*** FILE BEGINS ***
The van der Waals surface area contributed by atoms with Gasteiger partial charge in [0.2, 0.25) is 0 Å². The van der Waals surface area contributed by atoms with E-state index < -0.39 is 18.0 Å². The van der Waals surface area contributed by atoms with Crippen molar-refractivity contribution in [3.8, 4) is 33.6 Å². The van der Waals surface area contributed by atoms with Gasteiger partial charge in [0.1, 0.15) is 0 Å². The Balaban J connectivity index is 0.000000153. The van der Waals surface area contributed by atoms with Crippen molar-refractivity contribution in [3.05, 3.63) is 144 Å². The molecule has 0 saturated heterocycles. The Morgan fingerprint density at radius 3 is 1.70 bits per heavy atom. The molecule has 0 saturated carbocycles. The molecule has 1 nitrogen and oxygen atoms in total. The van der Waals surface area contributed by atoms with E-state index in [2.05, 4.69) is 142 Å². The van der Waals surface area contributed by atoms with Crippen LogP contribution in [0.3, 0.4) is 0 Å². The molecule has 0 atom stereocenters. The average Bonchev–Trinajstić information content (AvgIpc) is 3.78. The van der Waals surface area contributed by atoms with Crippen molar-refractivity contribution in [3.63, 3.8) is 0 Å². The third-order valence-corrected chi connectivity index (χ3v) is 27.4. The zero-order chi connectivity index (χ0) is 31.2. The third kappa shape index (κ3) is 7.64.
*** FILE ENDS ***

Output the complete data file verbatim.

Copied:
The van der Waals surface area contributed by atoms with Gasteiger partial charge in [0.2, 0.25) is 0 Å². The van der Waals surface area contributed by atoms with E-state index < -0.39 is 18.0 Å². The van der Waals surface area contributed by atoms with Crippen molar-refractivity contribution in [3.8, 4) is 33.6 Å². The van der Waals surface area contributed by atoms with Gasteiger partial charge in [0.1, 0.15) is 0 Å². The Balaban J connectivity index is 0.000000153. The van der Waals surface area contributed by atoms with Crippen molar-refractivity contribution in [3.05, 3.63) is 144 Å². The molecule has 0 saturated heterocycles. The Morgan fingerprint density at radius 3 is 1.70 bits per heavy atom. The molecule has 0 saturated carbocycles. The molecule has 1 nitrogen and oxygen atoms in total. The van der Waals surface area contributed by atoms with E-state index in [2.05, 4.69) is 142 Å². The van der Waals surface area contributed by atoms with Crippen LogP contribution in [0.3, 0.4) is 0 Å². The molecule has 0 atom stereocenters. The average Bonchev–Trinajstić information content (AvgIpc) is 3.78. The van der Waals surface area contributed by atoms with Crippen molar-refractivity contribution in [3.63, 3.8) is 0 Å². The third-order valence-corrected chi connectivity index (χ3v) is 27.4. The zero-order chi connectivity index (χ0) is 31.2. The third kappa shape index (κ3) is 7.64.